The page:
September 19 , 2021 /


The September equinox occurs the moment the Sun crosses the celestial equator – the imaginary line in the sky above the Earth’s equator – from north to south. This happens either on September 22, 23, or 24 every year.

This year it happens Wednesday, September 22, 2021, (1921 UTC) 3:21 P.M. EDT in the Northern Hemisphere. The equinox occurs at the same moment worldwide.  It is the vernal equinox in the Southern Hemisphere. I like to prepare ahead of time and think about what I might do to be more consciously aware of this passage. Doing and being.  Among other things, I will likely read, walk, write and connect with others to share some of these thoughts. I don’t know that it’s critical for me to be aware of the moment, 12:21 PM Pacific Time in my case, although if I happen to be outdoors, I may have a look upward as well as outward and inward to see what I can discern.

You have to do some calculating depending on where in the northern hemisphere you are. UTC refers to Coordinated Universal Time, one of the successors to Greenwich Mean Time and is the primary standard by which the world regulates clocks and time. Imagine that! We think we can regulate and measure time according to the earth’s rotation. Regardless, the beginning of Fall, known as autumn in many countries, is marked by this date and time.  As Summer slips and slides silently into Fall, several things come to mind for me.

On the equinox, night and day are nearly the same length – 12 hours – all over the world. This is the reason it’s called an “equinox”, derived from Latin, meaning “equal night”. However, even if this is widely accepted, it isn’t entirely true. In reality equinoxes do not have exactly 12 hours of daylight. That is minor, somewhat trivial and of little consequence.  What is more important is what do you make of this time of the year, if anything?  And why or why not?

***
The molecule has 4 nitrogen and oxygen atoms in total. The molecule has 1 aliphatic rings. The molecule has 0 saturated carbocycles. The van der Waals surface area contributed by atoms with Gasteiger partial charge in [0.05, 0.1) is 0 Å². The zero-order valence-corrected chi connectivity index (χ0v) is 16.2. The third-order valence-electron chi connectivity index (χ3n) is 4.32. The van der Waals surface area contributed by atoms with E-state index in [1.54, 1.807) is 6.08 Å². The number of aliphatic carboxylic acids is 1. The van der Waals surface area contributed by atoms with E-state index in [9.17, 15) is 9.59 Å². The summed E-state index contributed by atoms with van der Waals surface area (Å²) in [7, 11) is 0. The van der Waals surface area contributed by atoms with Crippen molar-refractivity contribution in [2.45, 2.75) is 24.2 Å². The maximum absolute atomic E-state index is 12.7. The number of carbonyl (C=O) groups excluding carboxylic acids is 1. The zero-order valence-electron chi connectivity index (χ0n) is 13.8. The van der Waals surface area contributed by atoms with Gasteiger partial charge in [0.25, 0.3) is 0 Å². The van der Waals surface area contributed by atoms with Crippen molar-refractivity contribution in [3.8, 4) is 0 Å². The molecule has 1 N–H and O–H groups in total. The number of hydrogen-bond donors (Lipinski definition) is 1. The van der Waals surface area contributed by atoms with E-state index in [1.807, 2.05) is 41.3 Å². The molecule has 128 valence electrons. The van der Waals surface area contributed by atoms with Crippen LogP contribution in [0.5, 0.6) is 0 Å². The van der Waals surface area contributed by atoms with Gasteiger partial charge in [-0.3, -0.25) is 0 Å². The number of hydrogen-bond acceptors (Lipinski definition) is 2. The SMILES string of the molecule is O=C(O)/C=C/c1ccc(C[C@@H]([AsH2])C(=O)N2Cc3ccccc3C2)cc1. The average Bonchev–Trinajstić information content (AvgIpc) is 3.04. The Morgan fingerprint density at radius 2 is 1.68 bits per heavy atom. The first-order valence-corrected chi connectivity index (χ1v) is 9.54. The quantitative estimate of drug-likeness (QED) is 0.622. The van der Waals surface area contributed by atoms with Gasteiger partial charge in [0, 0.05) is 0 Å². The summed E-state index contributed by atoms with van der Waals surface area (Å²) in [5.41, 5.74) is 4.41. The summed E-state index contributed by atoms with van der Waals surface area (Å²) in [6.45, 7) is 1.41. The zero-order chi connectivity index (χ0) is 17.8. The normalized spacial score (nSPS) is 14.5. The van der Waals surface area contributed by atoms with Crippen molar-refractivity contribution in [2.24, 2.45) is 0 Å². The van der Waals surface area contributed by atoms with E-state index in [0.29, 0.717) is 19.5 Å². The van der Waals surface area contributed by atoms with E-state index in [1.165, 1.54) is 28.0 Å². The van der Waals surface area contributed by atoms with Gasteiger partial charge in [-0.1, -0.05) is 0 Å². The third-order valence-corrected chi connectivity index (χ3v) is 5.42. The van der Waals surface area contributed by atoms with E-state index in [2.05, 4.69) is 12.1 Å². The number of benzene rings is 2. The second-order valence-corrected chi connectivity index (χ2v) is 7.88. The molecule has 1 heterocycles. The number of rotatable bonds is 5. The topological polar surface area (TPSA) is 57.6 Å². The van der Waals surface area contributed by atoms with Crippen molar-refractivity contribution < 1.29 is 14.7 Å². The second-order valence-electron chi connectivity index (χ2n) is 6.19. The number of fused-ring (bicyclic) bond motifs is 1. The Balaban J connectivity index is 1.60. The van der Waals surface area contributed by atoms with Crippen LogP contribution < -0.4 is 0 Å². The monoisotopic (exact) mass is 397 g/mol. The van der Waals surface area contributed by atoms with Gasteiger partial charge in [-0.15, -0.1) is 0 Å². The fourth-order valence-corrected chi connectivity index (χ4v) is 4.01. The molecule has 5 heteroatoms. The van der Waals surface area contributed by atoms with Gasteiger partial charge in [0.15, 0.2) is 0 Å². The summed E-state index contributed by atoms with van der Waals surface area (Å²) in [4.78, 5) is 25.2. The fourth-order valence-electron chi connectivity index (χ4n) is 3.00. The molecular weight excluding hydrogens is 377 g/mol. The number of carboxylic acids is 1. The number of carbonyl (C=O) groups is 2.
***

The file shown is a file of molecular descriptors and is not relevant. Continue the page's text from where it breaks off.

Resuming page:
The point for me is not so much the technical aspects as the opportunity to celebrate Mother Nature and recall many wonderful experiences associated with this time of the year. One of the more obvious ones is the change in the colors of the leaves, from summer’s green to fall’s brilliant yellows, orange, copper and in some places, red. Another is the time of harvest, receiving the bounties of field and garden, a time of putting up and preserving for winter. Our families had “fruit cellars” where we stored vegetables and fruits to be used throughout the cold months. Barns were filled with hay and grain and as a child I heard the story of “The Grasshopper and The Ants.” I am sure the intention was to teach me the value of saving instead of spending it all.

I remember an old gospel hymn “Bringing in the Sheaves.” It was a seasonal hymn in the churches where I endured many Sunday mornings. For those of you who know the tune or the words, it’s another way to express gratitude for the harvest. Never mind that Frank Zappa used it in “Wonderful Wino” or that Faye Dunaway sang it to Dustin Hoffman in “Little Big Man”. Then there are the lyrics from Neil Diamond in “September Morn.”

This September I am at home and working part time in southern Arizona, contemplating some of the events of Fall including Thanksgiving. As the heat of Summer morphs into a cooler Fall, we look forward to the welcome change.  Life is about the seasons of internal and external change, how we adapt and adjust our own rhythms and find ourselves in or out of sync.


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